What is perimenopause and what are some suggestions in terms of managing it?

Menopause is defined as the last menstrual cycle in a woman’s life, and marks the end of her reproductive years. Perimenopause is the term used to describe the time of transition between a woman’s reproductive years and menopause. This period of transition may be quite brief or may last as long as ten years. For many women, this transition begins in the forties and lasts through and sometimes beyond menopause. (The average age of menopause for American women is fifty-one.) A woman can theoretically conceive at any point up until the active time of menopause. Therefore, it is still necessary to use contraception throughout the perimenopause.

During this time, declining ovarian function is associated with changes in the production of estrogen, progesterone, and androgens (the hormones which regulate women’s menstrual cycles). These changes can lead to a variety of symptoms in women, including memory changes; menstrual irregularities (either more or less frequent, and with either a very heavy or light flow); hot flashes or night sweats; libido changes; insomnia; or mood fluctuations including symptoms of irritability, anxiety, or depression. Eventually, women might also experience signs of urinary or vaginal atrophy (meaning a loss of elasticity or thinning of the tissue) such as vaginal dryness, burning, discomfort with intercourse, and urinary frequency or discomfort. Some women experience none of these changes, while others struggle with many changes and symptoms during the perimenopausal period. For many women, this is also a busy and demanding time in life, whether related to a career, raising a family, or caring for aging parents. Women need and want to feel better, and many look for ways to more comfortably manage their perimenopausal symptoms.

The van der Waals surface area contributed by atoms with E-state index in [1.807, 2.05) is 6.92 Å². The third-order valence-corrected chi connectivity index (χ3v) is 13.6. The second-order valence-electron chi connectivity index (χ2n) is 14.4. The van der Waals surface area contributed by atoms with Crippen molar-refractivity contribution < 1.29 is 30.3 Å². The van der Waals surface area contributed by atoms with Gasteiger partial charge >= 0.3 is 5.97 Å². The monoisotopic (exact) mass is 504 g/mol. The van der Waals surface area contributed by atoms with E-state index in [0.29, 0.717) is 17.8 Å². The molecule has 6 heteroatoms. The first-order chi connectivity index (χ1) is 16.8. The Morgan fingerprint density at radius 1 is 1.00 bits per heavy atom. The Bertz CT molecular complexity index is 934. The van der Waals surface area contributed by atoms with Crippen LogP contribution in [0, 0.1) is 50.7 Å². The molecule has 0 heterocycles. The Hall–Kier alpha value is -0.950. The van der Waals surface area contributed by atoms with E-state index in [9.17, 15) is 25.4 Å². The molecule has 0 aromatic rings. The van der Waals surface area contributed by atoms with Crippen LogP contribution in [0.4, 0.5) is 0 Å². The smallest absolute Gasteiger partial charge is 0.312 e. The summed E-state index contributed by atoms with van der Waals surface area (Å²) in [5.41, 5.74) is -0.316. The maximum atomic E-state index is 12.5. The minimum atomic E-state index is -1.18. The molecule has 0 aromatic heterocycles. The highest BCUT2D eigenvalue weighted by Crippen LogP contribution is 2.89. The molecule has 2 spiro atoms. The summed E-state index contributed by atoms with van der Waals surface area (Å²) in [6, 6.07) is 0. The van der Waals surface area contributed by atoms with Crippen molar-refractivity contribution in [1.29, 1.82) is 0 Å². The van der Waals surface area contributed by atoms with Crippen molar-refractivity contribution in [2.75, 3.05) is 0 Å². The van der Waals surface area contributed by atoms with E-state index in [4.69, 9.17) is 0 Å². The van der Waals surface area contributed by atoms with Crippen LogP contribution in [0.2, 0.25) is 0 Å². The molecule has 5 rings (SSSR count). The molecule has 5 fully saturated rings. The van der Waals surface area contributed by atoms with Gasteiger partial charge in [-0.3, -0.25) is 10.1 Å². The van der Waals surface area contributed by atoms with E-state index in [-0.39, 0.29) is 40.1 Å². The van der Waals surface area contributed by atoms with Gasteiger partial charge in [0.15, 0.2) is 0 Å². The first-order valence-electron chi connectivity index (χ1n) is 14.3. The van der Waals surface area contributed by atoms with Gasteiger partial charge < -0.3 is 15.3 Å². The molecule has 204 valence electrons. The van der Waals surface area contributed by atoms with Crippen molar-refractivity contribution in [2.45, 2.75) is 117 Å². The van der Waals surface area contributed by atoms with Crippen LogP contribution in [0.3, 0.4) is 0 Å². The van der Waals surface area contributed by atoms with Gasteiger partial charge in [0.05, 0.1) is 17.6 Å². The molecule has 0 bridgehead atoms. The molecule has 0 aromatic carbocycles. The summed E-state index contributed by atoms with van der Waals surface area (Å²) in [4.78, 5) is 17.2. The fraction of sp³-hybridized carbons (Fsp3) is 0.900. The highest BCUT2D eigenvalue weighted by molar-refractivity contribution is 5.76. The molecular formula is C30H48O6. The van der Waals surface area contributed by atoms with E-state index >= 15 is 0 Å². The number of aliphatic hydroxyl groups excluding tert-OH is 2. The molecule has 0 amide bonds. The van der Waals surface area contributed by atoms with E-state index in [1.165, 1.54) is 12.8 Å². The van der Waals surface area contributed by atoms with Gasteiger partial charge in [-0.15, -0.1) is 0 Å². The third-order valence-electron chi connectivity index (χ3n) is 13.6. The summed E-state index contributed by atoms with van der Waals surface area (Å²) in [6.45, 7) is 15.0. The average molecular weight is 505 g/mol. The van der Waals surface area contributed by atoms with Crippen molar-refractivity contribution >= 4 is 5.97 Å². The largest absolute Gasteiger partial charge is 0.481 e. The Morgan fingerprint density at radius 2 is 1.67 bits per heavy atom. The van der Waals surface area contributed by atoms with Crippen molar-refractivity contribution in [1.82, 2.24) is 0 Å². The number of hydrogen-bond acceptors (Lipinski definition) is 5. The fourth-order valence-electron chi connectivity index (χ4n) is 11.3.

There are a variety of approaches to the management of perimenopausal symptoms. Often, simple changes in a person’s diet, exercise routine, and lifestyle can make a positive difference. Women sometimes also find relief with the use of nutritional or herbal supplements. This may include the use of “phytoestrogens” which are plant-derived estrogens, such as black cohosh, Mexican wild yam, or soy products. Acupuncture is another modality which can be quite useful, particularly in treating the “vasomotor” symptoms, i.e., hot flashes or night sweats.

Some women opt for the use of hormonal supplementation during the perimenopause phase. This may mean the use of a low-dose oral contraceptive pill, or even the initiation of hormone replacement therapy (HRT). By supplementing a woman’s own physiologic production of hormones, women frequently feel relief from many of the symptoms related to hormonal fluctuations of perimenopause. However, HRT can be associated with health risks, so only after a discussion with a healthcare provider should HRT be initiated.

If you are interested in learning more about Perimenopause and Menopause, please join us for our monthly talks in our office during evening hours. Please call our office at 603-431-6011 to learn more about this special informational series.